However, as an intelligent investor, who will not want to lose money, you also have an obligation. Learn about the person or organization you trust with your money and the investments your money will be used to purchase. Before blindly handing over your cash, the first step is making sure you have made a strong effort to hire the right kind of help.

Before you hire an investment adviser (does not matter if it is a bank) ask him for 3 references IMMEDIATELY. Without letting him talk to the client speak to the client and ask for his or her views. Doing this helped my friend choose a particular brand of car over another. This is a very useful step.

Hiring someone to give advice does not absolve you as an investor of the responsibility for accepting that advice. In case you do not know how the “adviser” is compensated, ASK.

Make sure that you know who paid for his Malaysia trip, Goa, or West Indies. If you do not know who is paying for all the fancy laptop, the perfume, the tie, the cell phone, the foreign jaunts, it is most likely to be you. If at a poker table you do not know who is to be had that evening, it is you.

Once the decision has been made to hire outside help, your obligation to pay attention and remain fully engaged in the process doesn’t disappear.

As an investor:

Every piece of paper that you are given must be read. And understood.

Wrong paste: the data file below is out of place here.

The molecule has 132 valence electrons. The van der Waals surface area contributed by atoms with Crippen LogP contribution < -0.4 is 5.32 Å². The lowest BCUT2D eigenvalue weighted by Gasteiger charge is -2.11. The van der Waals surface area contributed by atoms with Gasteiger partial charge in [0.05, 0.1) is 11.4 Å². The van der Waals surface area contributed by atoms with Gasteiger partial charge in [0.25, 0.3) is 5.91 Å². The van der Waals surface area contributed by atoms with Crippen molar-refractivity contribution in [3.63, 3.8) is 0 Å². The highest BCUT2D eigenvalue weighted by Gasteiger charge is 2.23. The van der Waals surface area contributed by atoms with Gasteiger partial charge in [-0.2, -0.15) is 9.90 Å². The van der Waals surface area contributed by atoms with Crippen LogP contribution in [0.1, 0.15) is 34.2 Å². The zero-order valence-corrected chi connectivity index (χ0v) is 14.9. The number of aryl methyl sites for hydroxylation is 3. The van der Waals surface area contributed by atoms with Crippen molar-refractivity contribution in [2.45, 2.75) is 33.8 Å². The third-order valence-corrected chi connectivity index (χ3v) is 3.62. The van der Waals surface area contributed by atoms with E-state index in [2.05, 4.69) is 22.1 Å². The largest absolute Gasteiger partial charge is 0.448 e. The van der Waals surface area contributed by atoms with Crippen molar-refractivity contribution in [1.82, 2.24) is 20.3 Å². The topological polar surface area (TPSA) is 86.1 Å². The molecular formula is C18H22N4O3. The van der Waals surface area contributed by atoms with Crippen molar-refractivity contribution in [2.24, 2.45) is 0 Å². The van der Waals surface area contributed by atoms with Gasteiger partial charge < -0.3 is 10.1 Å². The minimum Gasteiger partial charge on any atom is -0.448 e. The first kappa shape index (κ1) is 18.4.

Every disclosure document must be reviewed until you understand it.
Every item that you find confusing must be questioned.
See whether you need it at all – if nobody is dependant on you, say bye to the insurance person!
Every investment that you make must be researched until you are positive that you completely understand it.
Never sign anything that you don’t understand, and always get a copy of everything that you sign.
When in doubt ask. Ask. Ask. Ask.
If still in doubt, say NO. It is your money; do not feel ashamed to keep it!
Take responsibility for your action. Say “I foolishly invested” stop saying “I got cheated”
Mis-selling is as much a problem as Mis-buying.
Reagan said, “Trust but verify”. Remember it.
Play one vendor against the other to find out about the bad qualities
If it is an insurance policy ask for illustration FROM THE COMPETITION to be used as a base for comparison.

I have met a top film actor, producer and director. He had no qualms asking for the most basic questions like “What is equity”, “Why do you say equity gives the highest return”. I felt honored at spending half a day with him and a few of his friends. (Yes, I was being paid for the time!).

If you have chosen well, the person providing financial advice to you has a fiduciary obligation to give you good advice. Of course, that is true only if you are seeking fee-based advice. If your banker or broker is your adviser too, then be careful. How come you make money with your own brains, but lose money because your adviser is a cheat? Set realistic expectations and, if it looks too good to be true, it probably is. In case you wonder how the adviser landed that job, it is time you changed your banker.

Remember if you do not know how an adviser is being paid, you are paying (perhaps) a price far, far higher than a fee-based planner. If you have not hired him (i.e. you are not paying him a fee), you cannot sack him either. That is the price of free advice.